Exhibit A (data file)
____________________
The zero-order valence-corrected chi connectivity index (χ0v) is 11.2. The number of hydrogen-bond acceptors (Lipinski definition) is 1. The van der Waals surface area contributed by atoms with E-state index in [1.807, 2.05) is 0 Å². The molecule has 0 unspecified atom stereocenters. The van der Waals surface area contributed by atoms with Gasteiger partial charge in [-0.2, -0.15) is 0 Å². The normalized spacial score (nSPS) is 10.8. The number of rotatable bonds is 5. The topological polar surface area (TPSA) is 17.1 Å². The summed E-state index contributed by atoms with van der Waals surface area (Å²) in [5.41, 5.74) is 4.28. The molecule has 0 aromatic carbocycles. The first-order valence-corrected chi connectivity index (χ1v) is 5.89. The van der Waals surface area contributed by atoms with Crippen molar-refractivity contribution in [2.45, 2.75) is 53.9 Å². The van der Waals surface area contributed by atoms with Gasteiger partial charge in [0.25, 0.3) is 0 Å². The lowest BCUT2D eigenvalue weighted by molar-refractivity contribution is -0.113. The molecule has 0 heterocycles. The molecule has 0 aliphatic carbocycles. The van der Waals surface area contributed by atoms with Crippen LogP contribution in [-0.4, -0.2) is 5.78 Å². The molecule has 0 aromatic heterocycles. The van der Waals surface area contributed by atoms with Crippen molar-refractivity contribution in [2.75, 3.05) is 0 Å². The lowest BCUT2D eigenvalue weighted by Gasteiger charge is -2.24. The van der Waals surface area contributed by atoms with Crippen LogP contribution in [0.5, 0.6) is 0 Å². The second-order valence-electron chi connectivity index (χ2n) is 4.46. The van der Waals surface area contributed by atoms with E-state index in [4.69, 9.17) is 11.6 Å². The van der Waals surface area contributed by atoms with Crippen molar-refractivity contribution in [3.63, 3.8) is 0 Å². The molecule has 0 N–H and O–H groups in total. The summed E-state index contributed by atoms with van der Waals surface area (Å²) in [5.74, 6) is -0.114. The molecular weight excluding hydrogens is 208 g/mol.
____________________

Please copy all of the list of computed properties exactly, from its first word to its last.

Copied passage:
The zero-order valence-corrected chi connectivity index (χ0v) is 11.2. The number of hydrogen-bond acceptors (Lipinski definition) is 1. The van der Waals surface area contributed by atoms with E-state index in [1.807, 2.05) is 0 Å². The molecule has 0 unspecified atom stereocenters. The van der Waals surface area contributed by atoms with Gasteiger partial charge in [-0.2, -0.15) is 0 Å². The normalized spacial score (nSPS) is 10.8. The number of rotatable bonds is 5. The topological polar surface area (TPSA) is 17.1 Å². The summed E-state index contributed by atoms with van der Waals surface area (Å²) in [5.41, 5.74) is 4.28. The molecule has 0 aromatic carbocycles. The first-order valence-corrected chi connectivity index (χ1v) is 5.89. The van der Waals surface area contributed by atoms with Crippen molar-refractivity contribution in [2.45, 2.75) is 53.9 Å². The van der Waals surface area contributed by atoms with Gasteiger partial charge in [0.25, 0.3) is 0 Å². The lowest BCUT2D eigenvalue weighted by molar-refractivity contribution is -0.113. The molecule has 0 heterocycles. The molecule has 0 aliphatic carbocycles. The van der Waals surface area contributed by atoms with Crippen LogP contribution in [-0.4, -0.2) is 5.78 Å². The molecule has 0 aromatic heterocycles. The van der Waals surface area contributed by atoms with Crippen molar-refractivity contribution in [2.75, 3.05) is 0 Å². The lowest BCUT2D eigenvalue weighted by Gasteiger charge is -2.24. The van der Waals surface area contributed by atoms with Crippen LogP contribution in [0.5, 0.6) is 0 Å². The second-order valence-electron chi connectivity index (χ2n) is 4.46. The van der Waals surface area contributed by atoms with E-state index in [4.69, 9.17) is 11.6 Å². The van der Waals surface area contributed by atoms with Crippen molar-refractivity contribution in [3.63, 3.8) is 0 Å². The molecule has 0 N–H and O–H groups in total. The summed E-state index contributed by atoms with van der Waals surface area (Å²) in [5.74, 6) is -0.114. The molecular weight excluding hydrogens is 208 g/mol.